Pope Pleased With New Patriarch

Pope Benedict XVI expressed "joy" on Wednesday with the election of Metropolitan Kirill as the Russian Orthodox patriarch, while church critics complained that public debate about the vote had been suppressed.

Political and religious leaders strove to congratulate Kirill after he was named the church's 16th patriarch on Tuesday night.

Among the first to congratulate him was President Dmitry Medvedev, who called him by telephone late Tuesday night, the Kremlin said in a statement on its web site.

Medvedev said he hoped that the dialogue between church and state would continue and that interconfessional harmony would be strengthened, the statement said.

Prime Minister Vladimir Putin also called Kirill to congratulate him, Interfax reported.

State Duma Deputy Speaker Lyubov Sliska suggested that Kirill was elected by divine right. "God has made his choice, and for me Kirill's election is a feast, not just for our church but for all of Russia," said Sliska, a member of the pro-Kremlin United Russia party, Interfax reported.

The heads of the country's Muslim, Jewish and Buddhist communities sent congratulatory letters, Interfax said.

Pope Benedict said he hoped Kirill would help lead the Catholic and Orthodox churches to full unity following the historic break of the eastern and western churches in 1054, Reuters reported.

"I assure your holiness of my spiritual closeness and of the Catholic Church's commitment to cooperate with the Russian Orthodox Church," he said in a statement.

The pope said during Wednesday's audience that he had learned the news of the election "with joy."

Long-strained relations between the two churches worsened under the late Patriarch Alexy II, who rejected papal requests to visit Russia and accused the Vatican of poaching Orthodox believers.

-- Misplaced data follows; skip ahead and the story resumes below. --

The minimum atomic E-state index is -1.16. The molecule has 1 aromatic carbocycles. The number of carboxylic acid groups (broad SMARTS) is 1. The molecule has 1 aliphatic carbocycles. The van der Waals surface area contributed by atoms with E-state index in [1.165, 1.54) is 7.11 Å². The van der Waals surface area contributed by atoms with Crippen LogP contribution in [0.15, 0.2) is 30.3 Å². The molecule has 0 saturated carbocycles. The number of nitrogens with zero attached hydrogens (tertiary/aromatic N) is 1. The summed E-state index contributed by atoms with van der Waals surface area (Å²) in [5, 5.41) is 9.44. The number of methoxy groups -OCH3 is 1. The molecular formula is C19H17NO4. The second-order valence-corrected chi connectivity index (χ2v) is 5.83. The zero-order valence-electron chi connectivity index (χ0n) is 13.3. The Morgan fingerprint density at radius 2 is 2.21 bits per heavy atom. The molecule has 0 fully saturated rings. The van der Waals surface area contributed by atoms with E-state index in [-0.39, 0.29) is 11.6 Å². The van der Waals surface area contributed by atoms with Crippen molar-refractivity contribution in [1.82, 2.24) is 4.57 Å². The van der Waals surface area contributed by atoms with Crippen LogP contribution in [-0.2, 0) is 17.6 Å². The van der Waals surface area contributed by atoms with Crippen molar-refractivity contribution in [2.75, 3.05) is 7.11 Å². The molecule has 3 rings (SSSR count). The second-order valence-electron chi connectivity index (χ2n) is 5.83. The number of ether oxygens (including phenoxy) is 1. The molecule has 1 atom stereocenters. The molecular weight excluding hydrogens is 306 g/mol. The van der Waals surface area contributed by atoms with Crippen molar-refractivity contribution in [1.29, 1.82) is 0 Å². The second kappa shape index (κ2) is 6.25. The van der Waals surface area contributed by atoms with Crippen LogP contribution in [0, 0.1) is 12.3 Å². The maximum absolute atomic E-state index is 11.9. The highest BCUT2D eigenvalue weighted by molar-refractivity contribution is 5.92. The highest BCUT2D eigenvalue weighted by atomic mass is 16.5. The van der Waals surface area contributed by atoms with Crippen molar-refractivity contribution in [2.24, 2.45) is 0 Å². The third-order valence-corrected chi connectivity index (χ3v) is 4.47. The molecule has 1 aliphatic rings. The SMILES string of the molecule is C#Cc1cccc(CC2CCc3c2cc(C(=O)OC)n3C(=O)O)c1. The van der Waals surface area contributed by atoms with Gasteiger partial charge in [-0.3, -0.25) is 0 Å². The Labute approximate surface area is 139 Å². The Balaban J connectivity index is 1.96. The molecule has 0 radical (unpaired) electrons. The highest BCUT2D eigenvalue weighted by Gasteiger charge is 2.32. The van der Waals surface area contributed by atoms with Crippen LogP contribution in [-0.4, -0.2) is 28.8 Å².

Although Kirill complained about Catholic and Protestant missionaries in a speech Tuesday, he is seen as being conciliatory toward other faiths because of his nearly two-decade role as the church's chief diplomat in negotiations with other churches. Kirill met with Pope Benedict in December 2007.

Kirill was elected by a comfortable 72 percent majority by the Local Council, a body of 702 members, two-thirds of them clergy and one-third laymen. The election took place by secret ballot in Christ the Savior Cathedral, where Kirill will be formally installed as patriarch this Sunday.

Church critics expressed concern Wednesday that several web sites critical of the church had been attacked by hackers during the election process.

Alexander Soldatov, editor of Portal-credo.ru, said his site had been down since last Friday. "We are being targeted by denial-of-service attacks," he said.

He said other reformist-minded Orthodox sites were having similar trouble. Among them is Karlovtchanin.com, a Russian-language site based in France, and the site of the Russian Autonomous Orthodox Church, Rpac.ru, he said.

He said he doubted that church officials were to blame and said speculated that Russian government agencies might be responsible.

"The church does not have the resources for such wide-scale attacks. I believe that the special services have been instructed by the Kremlin to keep any criticism under control during this period," Soldatov told The Moscow Times.

His web site was still down Wednesday, operating only on a mirror site at Credo-rating.livejournal.com/.

The Kremlin has rejected similar claims in the past.